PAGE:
Got thistles?

Farm Forum

This topic is a bit after the fact, but as I drive around the area, it looks like I’m not the only one. A common saying when the topic of thistles comes up is that if you own land, you have thistles. If that saying isn’t true this year, it may never be! Another saying might be, if you own land and haven’t been busy spraying thistles this year, you’re not being a good neighbor, you know, like the good neighbors who control noxious weeds?

This spring has not only been a good one for growing thistles, but causing farmers and ranchers to get behind in their work. Wet weather has caused delays with planting, spraying and haying, among other activities. Once thistles bloom, i.e. you see purple, it will take 7-10 days for the seed to be viable. There has been “purple” showing for some time on many of the thistles, but if you have some late ones, there may still be some time to prevent seed production. Initiating control measures may avoid new plants in the future for both you and your neighbors. One producer recently mentioned hand pulling blooming heads from his 4-wheeler and then spraying them. Although effective in preventing seed production, that might be a little labor intensive for big operators.

For control recommendations, ask for the following factsheets at your Regional Extension Center or access them online: “2013 Weed Control – Noxious Weeds” ( or “2013 Weed Control – Pasture and Range” (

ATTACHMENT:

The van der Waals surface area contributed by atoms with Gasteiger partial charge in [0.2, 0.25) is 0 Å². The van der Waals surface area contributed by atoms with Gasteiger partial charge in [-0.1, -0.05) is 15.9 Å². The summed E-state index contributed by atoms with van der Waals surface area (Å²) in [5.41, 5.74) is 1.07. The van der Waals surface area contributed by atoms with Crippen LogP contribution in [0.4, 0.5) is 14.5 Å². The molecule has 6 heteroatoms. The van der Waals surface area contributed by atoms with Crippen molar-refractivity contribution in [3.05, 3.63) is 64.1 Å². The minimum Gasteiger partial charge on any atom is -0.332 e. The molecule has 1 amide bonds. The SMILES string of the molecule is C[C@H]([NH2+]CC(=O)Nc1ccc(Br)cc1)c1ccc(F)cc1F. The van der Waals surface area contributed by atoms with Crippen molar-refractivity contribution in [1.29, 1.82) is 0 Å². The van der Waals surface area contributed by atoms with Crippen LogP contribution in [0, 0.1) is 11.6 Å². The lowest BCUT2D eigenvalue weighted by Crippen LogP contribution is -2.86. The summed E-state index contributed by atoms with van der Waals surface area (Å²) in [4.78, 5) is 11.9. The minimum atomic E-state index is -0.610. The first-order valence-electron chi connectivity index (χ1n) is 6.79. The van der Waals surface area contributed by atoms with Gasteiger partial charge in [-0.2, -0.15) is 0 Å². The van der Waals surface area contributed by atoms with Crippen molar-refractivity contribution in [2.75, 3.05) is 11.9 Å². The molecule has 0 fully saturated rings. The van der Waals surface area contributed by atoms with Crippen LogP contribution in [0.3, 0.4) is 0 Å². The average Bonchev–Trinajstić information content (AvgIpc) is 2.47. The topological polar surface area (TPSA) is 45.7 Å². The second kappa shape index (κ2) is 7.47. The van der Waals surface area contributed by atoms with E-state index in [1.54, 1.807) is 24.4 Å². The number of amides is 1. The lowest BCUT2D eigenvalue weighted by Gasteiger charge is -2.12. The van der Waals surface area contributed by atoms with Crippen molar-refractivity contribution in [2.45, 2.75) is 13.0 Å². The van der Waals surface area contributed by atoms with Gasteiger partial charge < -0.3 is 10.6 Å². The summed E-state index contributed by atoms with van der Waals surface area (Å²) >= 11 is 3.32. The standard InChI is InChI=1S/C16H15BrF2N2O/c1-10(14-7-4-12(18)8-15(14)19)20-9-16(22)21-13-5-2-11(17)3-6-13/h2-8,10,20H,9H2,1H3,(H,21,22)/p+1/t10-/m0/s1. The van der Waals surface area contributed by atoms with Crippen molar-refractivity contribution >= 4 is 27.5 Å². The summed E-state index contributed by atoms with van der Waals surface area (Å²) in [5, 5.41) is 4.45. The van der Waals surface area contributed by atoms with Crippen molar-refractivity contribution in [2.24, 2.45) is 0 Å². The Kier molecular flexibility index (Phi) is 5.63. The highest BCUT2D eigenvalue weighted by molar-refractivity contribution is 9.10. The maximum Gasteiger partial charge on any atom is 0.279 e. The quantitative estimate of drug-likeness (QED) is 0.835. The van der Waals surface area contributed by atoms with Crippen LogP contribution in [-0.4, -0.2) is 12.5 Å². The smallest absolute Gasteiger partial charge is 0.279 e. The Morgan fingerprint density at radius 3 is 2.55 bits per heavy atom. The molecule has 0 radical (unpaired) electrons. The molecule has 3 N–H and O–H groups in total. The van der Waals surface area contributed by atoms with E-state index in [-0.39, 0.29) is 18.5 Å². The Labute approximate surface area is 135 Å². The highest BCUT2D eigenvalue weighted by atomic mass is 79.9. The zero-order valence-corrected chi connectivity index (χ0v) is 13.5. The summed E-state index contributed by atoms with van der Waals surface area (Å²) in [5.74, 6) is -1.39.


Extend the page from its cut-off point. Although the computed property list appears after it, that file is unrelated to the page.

Sweet Clover Poisoning

In the recent column, “Develop a Grazing Plan for a “Sweet Clover Year”, a reader pointed out to me that I didn’t mention the benefits to the soil and grasslands that sweet clover provides. Although I’ve heard range managers curse the biennial plant, claiming that it can choke out desirable grasses, it certainly fixes nitrogen, adds diversity to the forage base and the roots help break up any compaction that might occur. Point well taken.

A real concern worth knowing about when sweet clover is harvested for hay is sweet clover poisoning. This was also not discussed in the recent column, nor the article by Dave Ollila that the column attempted to summarize (

Sweet clover poisoning is well explained in a 2012 iGrow article by Ken Olson, Extension Beef Specialist, “Using Sweet Clover Wisely” ( In essence, sweet clover contains a substance called coumarin, which is converted to dicoumarol by fungus in moldy hay. Dicoumarol is an anti-clotting agent that will cause animals that consume it to hemorrhage (bleed) severely. If dicoumarol sounds familiar, it may be because it is the main ingredient in most rat and mouse poisons.

This topic may also be “after the fact” as a good deal of sweet clover has already been put up for hay. Seeing the amount of sweet clover being harvested and knowing about sweet clover poisoning seemed justification to remind producers of the potential concern and the need to properly cure sweet clover before baling and to store it properly.